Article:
Many white police officers, such as myself, have left the force. ‘Two wrongs don’t make a right’, as they say. There needed to be a compromise between positive discrimination, which was necessary, and the safeguarding of skills.

Another great concern is to do with private security firms, which account for more than two thirds (420,000) of total security personnel. In several cases, it has transpired that the agents themselves were committing the burglaries. Rather than solving the problem, this makes it worse. More than 18,000 people are killed each year in South Africa. Who are the most likely victims?

J.B.: The victims are mainly young blacks aged between 18 and 26. Almost 80 per cent of murders are in fact committed within the circle of family and close relationships.

A survey conducted in a township in the Northern Cape showed that most crime took place at weekends. People paid on a weekly basis go home, get drunk, then pick a quarrel. Since a lot of weapons are still in circulation, it often ends up with someone being killed.

Generally speaking, blacks are more likely to be victims of crime than whites. Many fans are hesitant to travel to South Africa for the World Cup. Are they right to fear for their security?

J.B.: I am confident that South Africa will be a safe place during the World Cup. The authorities have mobilised sufficient resources to deal with the various threats.

If I were a member of the government, I would be more concerned as to whether the roads and transport network will be completed on time, rather than focus on security problems.

The fans will nevertheless have to be vigilant, especially in the streets around the stadiums. Street muggings in fact account for more than 60 per cent of thefts involving violence.

I have, for example, advised Dutch fans to take off their very recognisable orange jerseys on leaving the stadium. It is silly to signal the fact that you are a tourist, potentially loaded with money.

Samuel Jaberg, in Pretoria (adapted from French)

43% of the population in South Africa lives on less than $2 a day.

The official unemployment rate is 24.5%, but in actual fact it is estimated to be at least 40%.

Last year, about 260,000 jobs were cut, affecting notably young black men with temporary employment.

13 million – out of about 48 million – people in South Africa depend on welfare payments.

The average monthly income has risen by 37.3% for black South Africans since 1995. White South Africans saw their income increase by 83.5% on average.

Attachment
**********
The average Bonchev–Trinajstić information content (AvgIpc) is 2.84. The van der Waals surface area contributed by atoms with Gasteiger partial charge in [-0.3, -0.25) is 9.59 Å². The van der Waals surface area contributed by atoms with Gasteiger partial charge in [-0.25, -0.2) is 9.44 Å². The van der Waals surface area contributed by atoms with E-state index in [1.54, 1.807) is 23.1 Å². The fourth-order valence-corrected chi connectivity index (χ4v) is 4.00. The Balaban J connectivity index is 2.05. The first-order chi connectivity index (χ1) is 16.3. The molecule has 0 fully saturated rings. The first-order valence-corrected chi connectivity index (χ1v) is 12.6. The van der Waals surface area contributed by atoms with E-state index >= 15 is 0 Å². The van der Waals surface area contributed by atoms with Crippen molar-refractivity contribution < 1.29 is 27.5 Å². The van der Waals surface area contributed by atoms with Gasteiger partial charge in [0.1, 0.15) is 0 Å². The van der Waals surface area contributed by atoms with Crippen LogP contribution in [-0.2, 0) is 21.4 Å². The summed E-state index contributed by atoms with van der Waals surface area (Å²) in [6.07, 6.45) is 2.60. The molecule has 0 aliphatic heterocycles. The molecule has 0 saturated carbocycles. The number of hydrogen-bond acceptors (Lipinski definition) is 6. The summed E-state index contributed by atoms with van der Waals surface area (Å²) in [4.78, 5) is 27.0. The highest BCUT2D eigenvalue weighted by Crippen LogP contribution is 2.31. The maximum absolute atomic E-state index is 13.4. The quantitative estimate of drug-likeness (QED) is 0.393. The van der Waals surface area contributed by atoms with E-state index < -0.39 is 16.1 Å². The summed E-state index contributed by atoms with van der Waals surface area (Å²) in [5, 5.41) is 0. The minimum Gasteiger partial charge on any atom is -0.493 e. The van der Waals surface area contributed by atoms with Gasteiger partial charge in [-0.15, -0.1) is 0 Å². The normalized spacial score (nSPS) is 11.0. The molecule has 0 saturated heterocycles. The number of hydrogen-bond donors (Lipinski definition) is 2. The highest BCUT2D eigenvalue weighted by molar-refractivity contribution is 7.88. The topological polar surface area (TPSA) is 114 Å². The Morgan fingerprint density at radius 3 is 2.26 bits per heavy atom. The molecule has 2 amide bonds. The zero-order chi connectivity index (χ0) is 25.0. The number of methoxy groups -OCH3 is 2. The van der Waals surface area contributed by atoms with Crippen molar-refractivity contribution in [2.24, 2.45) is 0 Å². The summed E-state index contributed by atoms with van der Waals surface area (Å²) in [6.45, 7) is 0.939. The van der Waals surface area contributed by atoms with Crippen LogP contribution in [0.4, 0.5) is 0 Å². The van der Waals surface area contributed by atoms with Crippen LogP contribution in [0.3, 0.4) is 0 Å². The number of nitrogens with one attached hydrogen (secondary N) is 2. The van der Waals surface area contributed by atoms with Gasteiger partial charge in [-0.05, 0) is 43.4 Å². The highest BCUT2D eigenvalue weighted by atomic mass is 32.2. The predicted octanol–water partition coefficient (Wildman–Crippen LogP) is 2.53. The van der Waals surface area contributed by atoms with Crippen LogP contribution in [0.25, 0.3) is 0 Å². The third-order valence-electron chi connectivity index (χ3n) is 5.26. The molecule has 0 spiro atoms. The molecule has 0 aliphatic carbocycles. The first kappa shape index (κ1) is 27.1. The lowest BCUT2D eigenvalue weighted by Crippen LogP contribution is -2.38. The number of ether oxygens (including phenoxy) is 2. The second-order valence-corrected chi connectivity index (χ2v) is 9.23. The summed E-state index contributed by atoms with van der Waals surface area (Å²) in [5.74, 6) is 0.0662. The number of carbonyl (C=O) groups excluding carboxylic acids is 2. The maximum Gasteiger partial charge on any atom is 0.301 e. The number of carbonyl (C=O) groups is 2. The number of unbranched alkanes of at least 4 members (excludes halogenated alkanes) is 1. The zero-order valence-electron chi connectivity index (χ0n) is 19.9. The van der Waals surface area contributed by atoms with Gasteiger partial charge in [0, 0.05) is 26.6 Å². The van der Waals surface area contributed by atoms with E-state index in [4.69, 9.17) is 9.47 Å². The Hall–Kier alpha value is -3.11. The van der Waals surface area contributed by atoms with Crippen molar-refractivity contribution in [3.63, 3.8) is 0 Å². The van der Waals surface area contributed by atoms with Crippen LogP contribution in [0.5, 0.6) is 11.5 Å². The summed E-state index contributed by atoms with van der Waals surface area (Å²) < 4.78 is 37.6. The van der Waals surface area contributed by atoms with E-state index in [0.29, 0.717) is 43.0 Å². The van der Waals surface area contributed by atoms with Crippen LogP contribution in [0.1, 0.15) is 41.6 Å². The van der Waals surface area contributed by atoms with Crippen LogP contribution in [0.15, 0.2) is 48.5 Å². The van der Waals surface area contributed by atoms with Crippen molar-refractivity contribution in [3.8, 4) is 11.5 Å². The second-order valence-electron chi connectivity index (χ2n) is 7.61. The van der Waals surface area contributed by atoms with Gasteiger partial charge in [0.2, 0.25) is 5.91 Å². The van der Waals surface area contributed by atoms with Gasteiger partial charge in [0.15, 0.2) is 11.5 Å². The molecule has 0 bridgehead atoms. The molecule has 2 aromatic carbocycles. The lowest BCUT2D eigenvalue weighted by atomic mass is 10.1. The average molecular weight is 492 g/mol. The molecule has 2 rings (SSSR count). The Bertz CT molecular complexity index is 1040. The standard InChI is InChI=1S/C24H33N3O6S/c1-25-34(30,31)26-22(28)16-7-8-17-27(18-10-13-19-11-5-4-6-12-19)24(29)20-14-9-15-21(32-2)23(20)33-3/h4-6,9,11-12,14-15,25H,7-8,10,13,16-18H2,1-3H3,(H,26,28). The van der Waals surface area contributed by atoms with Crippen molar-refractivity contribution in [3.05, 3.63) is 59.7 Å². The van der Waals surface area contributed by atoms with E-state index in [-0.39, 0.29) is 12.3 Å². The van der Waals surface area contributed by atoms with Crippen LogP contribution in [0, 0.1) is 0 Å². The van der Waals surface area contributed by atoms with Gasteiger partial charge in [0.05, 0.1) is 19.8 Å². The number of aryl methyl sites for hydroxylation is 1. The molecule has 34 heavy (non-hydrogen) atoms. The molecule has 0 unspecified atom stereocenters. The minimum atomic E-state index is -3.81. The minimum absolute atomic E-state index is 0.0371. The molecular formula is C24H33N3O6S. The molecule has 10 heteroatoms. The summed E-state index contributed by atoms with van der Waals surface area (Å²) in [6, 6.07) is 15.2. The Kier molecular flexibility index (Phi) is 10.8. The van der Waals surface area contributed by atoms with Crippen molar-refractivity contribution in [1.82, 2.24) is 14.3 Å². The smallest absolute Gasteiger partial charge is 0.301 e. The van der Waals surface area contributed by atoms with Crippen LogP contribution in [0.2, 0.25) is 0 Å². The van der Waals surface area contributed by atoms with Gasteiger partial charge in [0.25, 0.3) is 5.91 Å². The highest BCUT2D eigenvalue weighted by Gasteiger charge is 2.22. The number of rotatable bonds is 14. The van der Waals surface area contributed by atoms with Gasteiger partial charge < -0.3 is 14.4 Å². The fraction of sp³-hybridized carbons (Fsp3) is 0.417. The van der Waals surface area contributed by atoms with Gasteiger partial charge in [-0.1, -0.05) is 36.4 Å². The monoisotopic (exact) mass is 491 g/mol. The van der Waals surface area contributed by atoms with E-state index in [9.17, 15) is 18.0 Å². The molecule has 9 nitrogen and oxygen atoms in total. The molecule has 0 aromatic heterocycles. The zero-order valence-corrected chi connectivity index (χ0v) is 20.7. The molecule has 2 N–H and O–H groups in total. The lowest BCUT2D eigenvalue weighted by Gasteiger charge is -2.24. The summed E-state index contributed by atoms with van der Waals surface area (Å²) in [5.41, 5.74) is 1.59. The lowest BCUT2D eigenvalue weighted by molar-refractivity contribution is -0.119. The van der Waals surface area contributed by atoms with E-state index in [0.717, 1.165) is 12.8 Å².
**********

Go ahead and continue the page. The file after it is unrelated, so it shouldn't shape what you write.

50% of the South African population live in conditions of a developing country, while 13% enjoy a standard of living of an industrialised country, according to the World Bank.

37% of the population have neither access to fresh water nor to electricity, one in four has no primary school education.

Life expectancy has dropped by ten years over the past decade. On average people die at the age of 50. 18% of people aged 15-49 are HIV positive.

More than 18,000 people were murdered in South Africa between April 2008 and March 2009.

But the number of murders has been on the decrease since the record year of 1995/1996 when 68 out of 100,000 died as a result of a crime. The current rate is just over 37.

South Africa is considered more violent than Brazil (26 murders out of 100,000 deaths), Mexico (10), and the US (nearly 6). Honduras leads the crime table with 58 murders.

South Africa’s authorities reported 27,750 cases of robbery and theft in 2008/2009. But experts estimate the figure at 1,500 cases of theft and robbery per day – mainly committed within families and in other close relationships.

The number of break-ins soared in 2008/2009: An 108% increase of break-ins at workplaces, 44% into private homes and 9% more car break-ins.

The authorities spend SFr170 million on additional security for the World Cup, including the purchase of helicopters, water cannon and vehicles. About 45,000 police are to be deployed and special courts set up in the host cities.